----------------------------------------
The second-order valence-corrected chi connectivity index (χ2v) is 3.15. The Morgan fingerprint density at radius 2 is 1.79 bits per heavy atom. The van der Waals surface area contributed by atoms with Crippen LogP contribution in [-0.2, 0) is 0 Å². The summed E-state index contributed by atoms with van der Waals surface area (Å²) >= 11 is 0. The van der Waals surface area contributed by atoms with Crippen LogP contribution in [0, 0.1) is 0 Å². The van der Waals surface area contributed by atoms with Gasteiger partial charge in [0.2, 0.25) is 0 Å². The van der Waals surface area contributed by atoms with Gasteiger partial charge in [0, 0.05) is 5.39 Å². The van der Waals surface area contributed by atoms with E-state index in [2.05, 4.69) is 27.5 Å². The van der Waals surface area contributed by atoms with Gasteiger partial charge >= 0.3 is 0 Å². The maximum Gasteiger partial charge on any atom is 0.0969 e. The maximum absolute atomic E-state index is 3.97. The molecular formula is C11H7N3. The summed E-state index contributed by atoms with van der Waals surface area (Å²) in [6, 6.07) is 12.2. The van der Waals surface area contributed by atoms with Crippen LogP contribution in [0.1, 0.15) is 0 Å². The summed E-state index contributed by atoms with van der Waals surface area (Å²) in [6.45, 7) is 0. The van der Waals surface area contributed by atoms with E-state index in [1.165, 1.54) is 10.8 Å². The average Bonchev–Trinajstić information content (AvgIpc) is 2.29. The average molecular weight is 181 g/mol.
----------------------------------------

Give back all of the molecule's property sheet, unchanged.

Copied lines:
The second-order valence-corrected chi connectivity index (χ2v) is 3.15. The Morgan fingerprint density at radius 2 is 1.79 bits per heavy atom. The van der Waals surface area contributed by atoms with Crippen LogP contribution in [-0.2, 0) is 0 Å². The summed E-state index contributed by atoms with van der Waals surface area (Å²) >= 11 is 0. The van der Waals surface area contributed by atoms with Crippen LogP contribution in [0, 0.1) is 0 Å². The van der Waals surface area contributed by atoms with Gasteiger partial charge in [0.2, 0.25) is 0 Å². The van der Waals surface area contributed by atoms with Gasteiger partial charge in [0, 0.05) is 5.39 Å². The van der Waals surface area contributed by atoms with E-state index in [2.05, 4.69) is 27.5 Å². The van der Waals surface area contributed by atoms with Gasteiger partial charge >= 0.3 is 0 Å². The maximum Gasteiger partial charge on any atom is 0.0969 e. The maximum absolute atomic E-state index is 3.97. The molecular formula is C11H7N3. The summed E-state index contributed by atoms with van der Waals surface area (Å²) in [6, 6.07) is 12.2. The van der Waals surface area contributed by atoms with Crippen LogP contribution in [0.1, 0.15) is 0 Å². The summed E-state index contributed by atoms with van der Waals surface area (Å²) in [6.45, 7) is 0. The van der Waals surface area contributed by atoms with E-state index in [1.165, 1.54) is 10.8 Å². The average Bonchev–Trinajstić information content (AvgIpc) is 2.29. The average molecular weight is 181 g/mol.